“We’re all enclosed in a prison. Mine, I built myself,
but that doesn’t mean that it’s easy to get out of”
On its 19th birthday, in line with the choices that have always characterized its programme, Dromos Festival deals with a dramatic and sadly topical theme: prisons.
Mental as well as physical prisons, the enclosures where each one of us, with different degrees of awareness, decides to enter until we feel overwhelmed.
The title, Prisons, could lead one to think to Antonio Gramsci and his death, 80th years ago, accelerated by the long imprisonment by the Fascist regime. For this very reason, prisons are those endless and often fatal places to atone for one’s crimes, or censoring tools, to contain freethinking.
While such topics will be also part of the Festival, Dromos will also be inspired by Giorgio Faletti’s aphorism, which puts the dimension of captivity as an existential, spiritual and cultural condition more than a physical one. “We’re all enclosed in a prison. Mine, I built myself, but that doesn’t mean that it’s easy to get out of”.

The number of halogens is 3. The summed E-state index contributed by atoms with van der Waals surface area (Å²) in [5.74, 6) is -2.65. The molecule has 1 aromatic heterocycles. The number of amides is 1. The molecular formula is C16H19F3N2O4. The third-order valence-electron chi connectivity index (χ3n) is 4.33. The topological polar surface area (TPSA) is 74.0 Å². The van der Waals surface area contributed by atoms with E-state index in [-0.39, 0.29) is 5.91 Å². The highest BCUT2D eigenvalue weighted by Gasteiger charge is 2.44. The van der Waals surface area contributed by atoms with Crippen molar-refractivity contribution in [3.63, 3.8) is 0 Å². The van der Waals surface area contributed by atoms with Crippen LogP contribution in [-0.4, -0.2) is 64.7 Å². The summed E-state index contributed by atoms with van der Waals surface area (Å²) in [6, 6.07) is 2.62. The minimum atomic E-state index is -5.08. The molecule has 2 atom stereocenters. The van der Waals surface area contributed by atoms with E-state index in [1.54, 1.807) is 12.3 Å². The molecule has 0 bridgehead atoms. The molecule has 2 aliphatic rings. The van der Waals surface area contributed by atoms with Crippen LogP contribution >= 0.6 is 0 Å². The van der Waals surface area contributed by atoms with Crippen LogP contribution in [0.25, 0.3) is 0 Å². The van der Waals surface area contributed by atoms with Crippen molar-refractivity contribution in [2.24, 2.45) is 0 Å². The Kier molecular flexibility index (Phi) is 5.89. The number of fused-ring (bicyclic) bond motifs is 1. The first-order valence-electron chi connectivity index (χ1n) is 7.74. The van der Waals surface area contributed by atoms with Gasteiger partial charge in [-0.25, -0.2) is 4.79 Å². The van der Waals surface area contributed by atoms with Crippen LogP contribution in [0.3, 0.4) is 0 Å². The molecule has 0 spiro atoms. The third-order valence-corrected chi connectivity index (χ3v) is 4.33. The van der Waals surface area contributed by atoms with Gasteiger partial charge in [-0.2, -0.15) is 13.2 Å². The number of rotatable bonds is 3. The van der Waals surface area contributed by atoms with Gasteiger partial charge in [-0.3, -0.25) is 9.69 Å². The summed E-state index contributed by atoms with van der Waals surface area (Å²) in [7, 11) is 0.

Mental prisons take the shape of tortuous mazes, seducing at first glance, but likely to make one lose his way. To escape them, one needs to go through a long, often painful path of introspection and realization, to become aware of one’s limits and fears, the same limits and fears that push people to build walls, “first as a means of protection, and immediately after as a prison” (Marguerite Yourcenar).
Even the music is labyrinthine, in all its declinations and contaminations: art, photography, literature and cinema are called to describe that condition of slavery or detention, not necessarily as a consequence of a crime, but often as a prison one gets used to.
Broadening the perspective from the individual to society, research and aesthetic experimentations once again will have the duty to observe the crowd, apparently free but imprisoned by mental prejudices, idiosyncrasies, fears, as well as inner, social and cultural processes that can enslave them. In the lapse of a moment, one is a victim of situations, people and products that surround and envelop.
Material and spiritual chains that we can’t or don’t want to cut, because we are lazy, afraid or overwhelmed. However, we can be free if only we go back to that fil rouge of critical consciousness and civic awareness, too often forgotten in a cupboard in the back of our minds, but at the same time the only elements capable of taking us out, from obscure and claustrophobic mental mazes… to see once more the stars.
Ivo Serafino Fenu